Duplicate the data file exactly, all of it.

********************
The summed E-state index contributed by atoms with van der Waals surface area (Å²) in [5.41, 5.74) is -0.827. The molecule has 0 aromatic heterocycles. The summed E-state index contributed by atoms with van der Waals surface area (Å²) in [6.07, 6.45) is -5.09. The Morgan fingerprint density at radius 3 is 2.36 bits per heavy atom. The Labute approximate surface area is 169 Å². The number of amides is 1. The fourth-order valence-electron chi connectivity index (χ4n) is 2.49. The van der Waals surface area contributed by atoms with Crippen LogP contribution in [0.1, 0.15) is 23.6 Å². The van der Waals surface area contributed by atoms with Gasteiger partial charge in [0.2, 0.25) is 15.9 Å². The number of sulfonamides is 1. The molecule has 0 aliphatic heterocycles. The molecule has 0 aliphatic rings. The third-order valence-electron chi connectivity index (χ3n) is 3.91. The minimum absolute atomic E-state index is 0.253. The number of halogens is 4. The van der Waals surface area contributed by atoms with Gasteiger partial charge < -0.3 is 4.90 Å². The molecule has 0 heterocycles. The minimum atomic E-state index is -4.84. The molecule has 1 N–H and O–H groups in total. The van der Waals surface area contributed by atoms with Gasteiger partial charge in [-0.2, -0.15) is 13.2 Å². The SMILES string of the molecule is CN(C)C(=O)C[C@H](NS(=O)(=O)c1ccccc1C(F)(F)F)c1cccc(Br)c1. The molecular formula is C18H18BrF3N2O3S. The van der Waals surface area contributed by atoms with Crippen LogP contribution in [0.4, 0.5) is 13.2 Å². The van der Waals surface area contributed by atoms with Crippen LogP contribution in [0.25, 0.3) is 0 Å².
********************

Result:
The summed E-state index contributed by atoms with van der Waals surface area (Å²) in [5.41, 5.74) is -0.827. The molecule has 0 aromatic heterocycles. The summed E-state index contributed by atoms with van der Waals surface area (Å²) in [6.07, 6.45) is -5.09. The Morgan fingerprint density at radius 3 is 2.36 bits per heavy atom. The Labute approximate surface area is 169 Å². The number of amides is 1. The fourth-order valence-electron chi connectivity index (χ4n) is 2.49. The van der Waals surface area contributed by atoms with Crippen LogP contribution in [0.1, 0.15) is 23.6 Å². The van der Waals surface area contributed by atoms with Gasteiger partial charge in [0.2, 0.25) is 15.9 Å². The number of sulfonamides is 1. The molecule has 0 aliphatic heterocycles. The molecule has 0 aliphatic rings. The third-order valence-electron chi connectivity index (χ3n) is 3.91. The minimum absolute atomic E-state index is 0.253. The number of halogens is 4. The van der Waals surface area contributed by atoms with Gasteiger partial charge < -0.3 is 4.90 Å². The molecule has 0 heterocycles. The minimum atomic E-state index is -4.84. The molecule has 1 N–H and O–H groups in total. The van der Waals surface area contributed by atoms with Gasteiger partial charge in [-0.2, -0.15) is 13.2 Å². The SMILES string of the molecule is CN(C)C(=O)C[C@H](NS(=O)(=O)c1ccccc1C(F)(F)F)c1cccc(Br)c1. The molecular formula is C18H18BrF3N2O3S. The van der Waals surface area contributed by atoms with Crippen LogP contribution in [0.4, 0.5) is 13.2 Å². The van der Waals surface area contributed by atoms with Crippen LogP contribution in [0.25, 0.3) is 0 Å².